Pearson’s Magazine (UK), July 1906


I’m monarch of all I survey
There isn’t a ruler to-day,
   Not a Sultan or Tsar
   Of a country afar
Who can boast of a similar sway.
There’s always a something that checks them
 No matter how great they may be.
   They’ve got armies and such,
   But their power’s not much
 If you only compare ’em with me.


For I’m the infallible umpire,
The strict, indispensable umpire,
   And you’ve got to abide
   By what I decide;
 It isn’t a matter for doubt.
   If you’re peer or you’re peasant,
   You’ve got to look pleasant
 And go when I tell you you’re out!
 How’s that? Run along, sir, you’re out.


The swell from the swaggerest club,
The “rabbit,” who’s there as a sub.,
   The veteran grey
   (Who was good in his day),
The wholly incompetent cub,
The man who thinks cricket a business,
 And the fellow who thinks it a spree,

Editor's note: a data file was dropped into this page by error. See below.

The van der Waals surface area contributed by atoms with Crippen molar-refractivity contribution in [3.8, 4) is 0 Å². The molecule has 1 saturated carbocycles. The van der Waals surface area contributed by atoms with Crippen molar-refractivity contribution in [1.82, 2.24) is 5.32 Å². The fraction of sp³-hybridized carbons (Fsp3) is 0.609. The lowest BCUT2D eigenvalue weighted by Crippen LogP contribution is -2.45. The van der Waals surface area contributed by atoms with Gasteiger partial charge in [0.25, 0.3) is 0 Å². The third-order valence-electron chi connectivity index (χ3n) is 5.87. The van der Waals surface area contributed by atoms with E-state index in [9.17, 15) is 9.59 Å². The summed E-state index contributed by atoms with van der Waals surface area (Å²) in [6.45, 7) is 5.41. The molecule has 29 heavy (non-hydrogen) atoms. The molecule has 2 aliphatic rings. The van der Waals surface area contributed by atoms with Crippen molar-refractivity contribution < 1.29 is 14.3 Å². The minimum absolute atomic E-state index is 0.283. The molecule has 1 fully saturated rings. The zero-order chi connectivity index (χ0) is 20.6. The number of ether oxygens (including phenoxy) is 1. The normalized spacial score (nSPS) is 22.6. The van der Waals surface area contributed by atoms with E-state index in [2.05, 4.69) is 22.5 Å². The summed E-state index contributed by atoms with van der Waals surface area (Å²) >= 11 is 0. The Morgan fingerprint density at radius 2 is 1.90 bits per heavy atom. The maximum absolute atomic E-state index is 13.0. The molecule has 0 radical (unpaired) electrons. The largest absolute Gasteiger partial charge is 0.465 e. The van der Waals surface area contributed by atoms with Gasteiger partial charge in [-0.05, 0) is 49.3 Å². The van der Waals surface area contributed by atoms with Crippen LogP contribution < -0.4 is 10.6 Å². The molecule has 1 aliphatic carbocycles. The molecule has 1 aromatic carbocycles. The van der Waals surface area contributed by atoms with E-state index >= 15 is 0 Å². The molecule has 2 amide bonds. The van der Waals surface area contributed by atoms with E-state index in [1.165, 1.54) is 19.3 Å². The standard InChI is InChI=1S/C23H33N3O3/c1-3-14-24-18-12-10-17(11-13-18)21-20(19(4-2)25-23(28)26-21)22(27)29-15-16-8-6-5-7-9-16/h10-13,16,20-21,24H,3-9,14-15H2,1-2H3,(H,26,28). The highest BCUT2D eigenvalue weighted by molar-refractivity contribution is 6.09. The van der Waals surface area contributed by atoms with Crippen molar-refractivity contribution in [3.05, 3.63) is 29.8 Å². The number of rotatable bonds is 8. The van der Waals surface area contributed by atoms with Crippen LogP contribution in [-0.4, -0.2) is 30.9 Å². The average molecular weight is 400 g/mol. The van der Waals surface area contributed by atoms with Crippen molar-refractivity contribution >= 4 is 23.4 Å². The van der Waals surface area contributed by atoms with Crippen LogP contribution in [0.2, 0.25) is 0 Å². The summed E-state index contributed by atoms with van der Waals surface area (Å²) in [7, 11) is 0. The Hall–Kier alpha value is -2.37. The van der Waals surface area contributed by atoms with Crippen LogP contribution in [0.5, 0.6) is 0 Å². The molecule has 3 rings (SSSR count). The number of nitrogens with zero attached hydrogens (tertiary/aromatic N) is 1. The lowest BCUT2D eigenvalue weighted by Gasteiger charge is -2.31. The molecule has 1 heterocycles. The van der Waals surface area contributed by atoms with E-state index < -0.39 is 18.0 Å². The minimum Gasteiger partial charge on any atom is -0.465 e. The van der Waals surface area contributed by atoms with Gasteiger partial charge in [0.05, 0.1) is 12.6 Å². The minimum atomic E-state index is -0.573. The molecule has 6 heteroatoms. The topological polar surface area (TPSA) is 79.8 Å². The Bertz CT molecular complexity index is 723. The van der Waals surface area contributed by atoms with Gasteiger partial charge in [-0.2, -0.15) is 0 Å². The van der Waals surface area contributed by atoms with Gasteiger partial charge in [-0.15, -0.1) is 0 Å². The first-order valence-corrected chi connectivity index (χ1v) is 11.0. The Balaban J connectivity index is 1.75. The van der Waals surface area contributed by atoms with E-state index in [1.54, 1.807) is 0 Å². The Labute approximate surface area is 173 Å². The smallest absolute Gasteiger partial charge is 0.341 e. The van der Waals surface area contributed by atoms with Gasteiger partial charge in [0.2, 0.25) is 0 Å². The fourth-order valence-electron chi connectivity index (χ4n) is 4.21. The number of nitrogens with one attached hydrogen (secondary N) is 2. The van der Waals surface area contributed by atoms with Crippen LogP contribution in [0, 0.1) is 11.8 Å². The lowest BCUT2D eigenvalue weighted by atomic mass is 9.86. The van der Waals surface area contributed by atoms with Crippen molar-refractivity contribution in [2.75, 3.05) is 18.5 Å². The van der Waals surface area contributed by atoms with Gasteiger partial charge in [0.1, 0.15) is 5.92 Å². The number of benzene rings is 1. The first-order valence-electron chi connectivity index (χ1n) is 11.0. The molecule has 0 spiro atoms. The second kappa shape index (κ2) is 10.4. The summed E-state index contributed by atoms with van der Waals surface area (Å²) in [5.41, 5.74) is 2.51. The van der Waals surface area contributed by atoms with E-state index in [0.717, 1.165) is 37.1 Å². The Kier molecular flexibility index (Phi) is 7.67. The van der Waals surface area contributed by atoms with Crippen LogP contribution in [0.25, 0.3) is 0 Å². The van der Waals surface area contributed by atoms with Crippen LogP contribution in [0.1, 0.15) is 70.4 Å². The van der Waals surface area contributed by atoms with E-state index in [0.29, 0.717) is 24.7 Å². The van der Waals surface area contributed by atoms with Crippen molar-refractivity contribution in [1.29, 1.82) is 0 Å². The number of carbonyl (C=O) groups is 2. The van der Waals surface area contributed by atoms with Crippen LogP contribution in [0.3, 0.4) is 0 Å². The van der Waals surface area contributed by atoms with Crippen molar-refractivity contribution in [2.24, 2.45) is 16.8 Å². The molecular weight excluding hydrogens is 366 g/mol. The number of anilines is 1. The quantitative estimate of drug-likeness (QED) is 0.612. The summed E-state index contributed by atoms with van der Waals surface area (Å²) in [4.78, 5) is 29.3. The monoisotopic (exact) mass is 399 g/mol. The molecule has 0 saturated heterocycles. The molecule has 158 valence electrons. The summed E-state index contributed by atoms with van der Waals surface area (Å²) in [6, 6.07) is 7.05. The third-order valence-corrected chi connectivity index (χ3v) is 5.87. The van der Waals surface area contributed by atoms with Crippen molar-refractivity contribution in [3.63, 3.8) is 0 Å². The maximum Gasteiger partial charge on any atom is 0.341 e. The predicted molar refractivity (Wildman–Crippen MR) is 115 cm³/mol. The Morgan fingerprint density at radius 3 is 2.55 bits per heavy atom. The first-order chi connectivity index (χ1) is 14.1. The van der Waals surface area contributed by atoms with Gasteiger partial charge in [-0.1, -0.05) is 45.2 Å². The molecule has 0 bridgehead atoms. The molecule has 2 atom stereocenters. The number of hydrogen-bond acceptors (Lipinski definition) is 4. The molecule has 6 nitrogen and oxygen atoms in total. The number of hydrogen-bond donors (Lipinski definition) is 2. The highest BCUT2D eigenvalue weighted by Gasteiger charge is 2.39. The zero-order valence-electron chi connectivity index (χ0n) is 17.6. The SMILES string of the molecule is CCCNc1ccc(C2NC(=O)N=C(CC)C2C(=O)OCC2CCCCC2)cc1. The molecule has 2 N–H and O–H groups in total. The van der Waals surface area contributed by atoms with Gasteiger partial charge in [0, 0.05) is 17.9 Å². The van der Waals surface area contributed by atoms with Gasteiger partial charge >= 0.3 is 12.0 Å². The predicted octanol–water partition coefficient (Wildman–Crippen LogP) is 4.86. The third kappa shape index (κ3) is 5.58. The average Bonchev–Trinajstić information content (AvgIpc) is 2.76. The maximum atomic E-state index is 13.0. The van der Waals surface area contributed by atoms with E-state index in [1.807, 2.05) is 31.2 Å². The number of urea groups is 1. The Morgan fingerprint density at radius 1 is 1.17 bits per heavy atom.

I handle the lot,
   And I show ’em what’s what;
 They all knuckle under to me.


For I’m the inflexible umpire,
The stern, incorruptible umpire;
   I add to the woes
   Of the bowler who throws,
 When “No ball!” I incessantly shout.
   And batsmen pursue me
   With looks that are gloomy,
 When I beg to inform ’em they’re out.
 How’s that? Run along, sir, you’re out.


There once was a time when I played;
But those days won’t return, I’m afraid,
   For alas, I must own
   That I reached eighteen stone
And a quarter when last I was weighed.
I was once good at saving the single,
 My limbs were so lissom and free,
   But when bulkiness came
   I abandoned the game
 As a little too active for me.


And now I am simply the umpire,
The massive and dignified umpire,
   My eyes are as keen
   As they ever have been,
 For your sight doesn’t fail though you’re stout.
   If you’re leg before wicket,
   Or caught when you snick it,
 I see it, and tell you you’re out.
 How’s that? Off you go, sir, you’re out!